Chicago Cubs' Baez continues to dazzle in win over Tigers

The danger here is that we're all going to start taking for granted what Javier Baez does on a baseball field.

Please don't.

"It never gets old watching him play baseball," said Chicago Cubs manager Joe Maddon after watching Baez and his team come from behind again, this time 5-2 over the Detroit Tigers on Wednesday. It was the Cubs' sixth straight win, all of them comeback victories.

The Cubs are a season-high 14 games over .500 at 49-35. They found themselves down 1-0 and 2-1 on a hot Fourth of July afternoon at Wrigley Field before Baez took over and changed the face of the game.

David Bote's first major-league home run enabled the Cubs to tie it at 1-1 in the second before John Hicks hit the second home run of the day against Cubs starter Jose Quintana in the third.

Enter Baez.

He led off the bottom of the fourth against Tigers starter Francisco Liriano with a single. He then stole second as Liriano attempted a pickoff. When first baseman Hicks' throw went wide for an error, Baez kept on running to third base.

The real fun started after Addison Russell walked.

Liriano threw to first as Russell broke for second. Baez charged home and arched his body sideways while sliding to avoid the tag by catcher James McCann and get credit for a steal of home.

The Cubs went on to get a solo homer from Willson Contreras in the sixth and a 2-run double by Contreras in the seventh.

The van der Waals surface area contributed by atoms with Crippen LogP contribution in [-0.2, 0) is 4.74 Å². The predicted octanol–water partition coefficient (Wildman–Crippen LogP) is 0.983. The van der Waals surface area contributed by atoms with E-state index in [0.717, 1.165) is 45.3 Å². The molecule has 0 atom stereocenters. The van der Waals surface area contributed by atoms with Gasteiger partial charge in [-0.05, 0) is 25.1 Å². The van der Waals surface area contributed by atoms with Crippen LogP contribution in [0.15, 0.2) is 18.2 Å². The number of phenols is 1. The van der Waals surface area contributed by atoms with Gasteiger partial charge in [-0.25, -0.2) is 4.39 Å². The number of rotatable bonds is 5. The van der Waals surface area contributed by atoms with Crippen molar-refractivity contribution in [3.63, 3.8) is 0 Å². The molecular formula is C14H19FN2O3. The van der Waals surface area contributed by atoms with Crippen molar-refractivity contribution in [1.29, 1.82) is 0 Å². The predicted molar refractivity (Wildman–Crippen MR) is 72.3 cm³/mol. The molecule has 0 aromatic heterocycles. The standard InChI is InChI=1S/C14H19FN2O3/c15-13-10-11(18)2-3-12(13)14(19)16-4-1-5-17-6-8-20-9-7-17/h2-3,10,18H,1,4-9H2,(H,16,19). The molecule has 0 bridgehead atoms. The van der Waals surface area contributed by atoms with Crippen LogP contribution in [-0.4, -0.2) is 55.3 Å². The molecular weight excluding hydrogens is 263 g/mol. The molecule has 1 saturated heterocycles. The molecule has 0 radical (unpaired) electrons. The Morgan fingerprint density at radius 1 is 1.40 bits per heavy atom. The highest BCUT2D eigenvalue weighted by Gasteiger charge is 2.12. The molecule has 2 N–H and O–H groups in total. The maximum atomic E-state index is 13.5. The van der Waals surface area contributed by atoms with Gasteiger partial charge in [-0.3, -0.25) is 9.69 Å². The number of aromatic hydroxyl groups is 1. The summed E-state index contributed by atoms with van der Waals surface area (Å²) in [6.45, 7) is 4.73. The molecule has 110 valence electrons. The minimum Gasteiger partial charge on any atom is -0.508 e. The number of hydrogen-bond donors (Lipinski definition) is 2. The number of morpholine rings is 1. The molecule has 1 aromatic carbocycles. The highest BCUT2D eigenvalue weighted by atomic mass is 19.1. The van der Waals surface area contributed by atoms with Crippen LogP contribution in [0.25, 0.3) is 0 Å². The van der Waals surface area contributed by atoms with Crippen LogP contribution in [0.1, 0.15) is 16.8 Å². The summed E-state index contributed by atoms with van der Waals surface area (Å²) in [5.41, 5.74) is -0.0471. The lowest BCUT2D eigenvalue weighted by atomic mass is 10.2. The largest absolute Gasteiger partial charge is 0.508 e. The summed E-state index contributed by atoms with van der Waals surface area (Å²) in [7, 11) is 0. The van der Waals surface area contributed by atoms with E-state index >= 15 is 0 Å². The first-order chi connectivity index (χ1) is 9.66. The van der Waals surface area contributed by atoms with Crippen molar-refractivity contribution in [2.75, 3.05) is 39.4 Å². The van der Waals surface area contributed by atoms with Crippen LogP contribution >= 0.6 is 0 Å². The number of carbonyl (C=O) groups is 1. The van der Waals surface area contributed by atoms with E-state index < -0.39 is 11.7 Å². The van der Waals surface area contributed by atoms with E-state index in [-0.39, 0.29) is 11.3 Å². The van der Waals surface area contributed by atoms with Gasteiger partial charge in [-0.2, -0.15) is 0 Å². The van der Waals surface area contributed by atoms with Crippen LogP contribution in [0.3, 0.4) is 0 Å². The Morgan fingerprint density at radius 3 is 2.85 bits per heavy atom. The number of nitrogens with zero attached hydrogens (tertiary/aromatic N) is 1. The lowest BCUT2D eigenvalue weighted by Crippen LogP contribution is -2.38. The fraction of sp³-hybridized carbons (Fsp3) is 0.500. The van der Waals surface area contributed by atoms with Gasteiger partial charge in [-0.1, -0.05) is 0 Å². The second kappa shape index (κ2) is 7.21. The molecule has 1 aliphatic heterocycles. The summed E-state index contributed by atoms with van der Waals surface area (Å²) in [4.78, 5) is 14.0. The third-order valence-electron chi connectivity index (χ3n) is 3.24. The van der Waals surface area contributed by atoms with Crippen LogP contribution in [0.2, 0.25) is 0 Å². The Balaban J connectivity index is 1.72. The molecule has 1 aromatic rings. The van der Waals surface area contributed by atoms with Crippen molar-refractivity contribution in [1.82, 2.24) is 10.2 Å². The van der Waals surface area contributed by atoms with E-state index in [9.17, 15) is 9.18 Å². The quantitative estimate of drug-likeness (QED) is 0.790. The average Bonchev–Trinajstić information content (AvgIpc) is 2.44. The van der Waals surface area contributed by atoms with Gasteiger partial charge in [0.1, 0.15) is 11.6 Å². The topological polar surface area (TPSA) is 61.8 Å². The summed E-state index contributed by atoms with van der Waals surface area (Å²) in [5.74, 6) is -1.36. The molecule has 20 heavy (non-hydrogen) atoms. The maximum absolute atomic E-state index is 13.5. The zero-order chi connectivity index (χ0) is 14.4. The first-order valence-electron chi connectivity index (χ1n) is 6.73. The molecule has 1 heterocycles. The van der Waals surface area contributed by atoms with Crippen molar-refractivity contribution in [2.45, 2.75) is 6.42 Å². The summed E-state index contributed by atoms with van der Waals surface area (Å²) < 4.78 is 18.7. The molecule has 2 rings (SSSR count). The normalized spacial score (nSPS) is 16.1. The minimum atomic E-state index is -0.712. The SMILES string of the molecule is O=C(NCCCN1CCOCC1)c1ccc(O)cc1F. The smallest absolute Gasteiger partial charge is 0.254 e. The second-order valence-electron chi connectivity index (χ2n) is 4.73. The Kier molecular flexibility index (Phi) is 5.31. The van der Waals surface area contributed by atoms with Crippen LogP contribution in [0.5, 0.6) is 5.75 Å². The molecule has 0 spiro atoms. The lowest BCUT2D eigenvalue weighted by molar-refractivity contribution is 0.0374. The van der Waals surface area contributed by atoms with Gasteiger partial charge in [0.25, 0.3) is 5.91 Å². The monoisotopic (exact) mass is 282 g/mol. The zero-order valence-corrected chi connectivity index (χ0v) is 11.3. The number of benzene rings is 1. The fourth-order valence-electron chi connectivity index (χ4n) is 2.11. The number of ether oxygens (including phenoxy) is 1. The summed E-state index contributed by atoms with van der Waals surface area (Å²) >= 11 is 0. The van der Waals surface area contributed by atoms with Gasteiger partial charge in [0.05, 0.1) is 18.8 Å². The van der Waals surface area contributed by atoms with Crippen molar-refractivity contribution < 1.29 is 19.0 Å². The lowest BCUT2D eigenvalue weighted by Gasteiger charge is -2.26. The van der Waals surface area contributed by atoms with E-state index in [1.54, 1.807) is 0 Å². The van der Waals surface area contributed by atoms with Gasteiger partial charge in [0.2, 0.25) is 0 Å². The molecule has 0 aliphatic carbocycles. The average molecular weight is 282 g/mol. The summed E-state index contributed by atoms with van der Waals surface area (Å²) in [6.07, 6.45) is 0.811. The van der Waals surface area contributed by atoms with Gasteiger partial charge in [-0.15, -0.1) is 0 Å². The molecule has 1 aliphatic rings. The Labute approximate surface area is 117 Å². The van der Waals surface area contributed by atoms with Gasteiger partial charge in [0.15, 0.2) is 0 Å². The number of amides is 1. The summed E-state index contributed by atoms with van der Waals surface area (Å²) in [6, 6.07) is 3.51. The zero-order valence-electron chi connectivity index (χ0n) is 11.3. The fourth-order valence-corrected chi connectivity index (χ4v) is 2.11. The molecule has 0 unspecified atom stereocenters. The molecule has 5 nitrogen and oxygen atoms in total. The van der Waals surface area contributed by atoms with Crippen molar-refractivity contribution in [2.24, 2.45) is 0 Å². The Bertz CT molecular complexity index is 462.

Baez has perfected his slide move.

"I used to slide headfirst and get stuck, not go through the bag or whatever," Baez said. "I kind of got worried about it because I didn't want to do 'the scorpion.' I started going slow, and once I started sliding, I kind of felt my hands and putting pressure on my hands. It made me stop.

"At the same time, paying attention to his (the fielder's) glove and whatever, the tag, he's only got one target, and hopefully he misses every time I do it."

For Baez it's all in a day's work - or play.

"I feel like a lot of people want to follow me and the way I play," he said. "It's being you, to be honest. I go out there to have fun and to do the best for my teammates and play hard. I'm not trying to show anybody up. I'm trying to do the best for my team."

Everybody else was left to admire.

"It's a beautiful play," Russell said. "You have to have the right people in that position, and Javy's like the top 10 for that play."

Baez continues to make his case for the All-Star Game, but how about Hollywood or Vegas?

"He is in that top-10 part of the Rat Pack from back in the day; you had to go to Vegas to see him," Maddon said. "He's one of those guys. He sashayed in with (Frank) Sinatra and the boys. That's how he plays baseball."

The Cubs got 6 innings of 5-hit, 2-run ball from Quintana (7-6), who turned in the Cubs' first quality start since June 20.

"I felt really good about today's outing," Quintana said through a translator. "I felt like I had good command of all my pitches. I did have to battle a couple innings here and there, but overall I was really happy with my performance today."

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The Cubs' Albert Almora Jr., left, and Ben Zobrist high-five after they score during the seventh inning of Wednesday's 5-2 win over the Detroit Tigers at Wrigley Field. Associated Press
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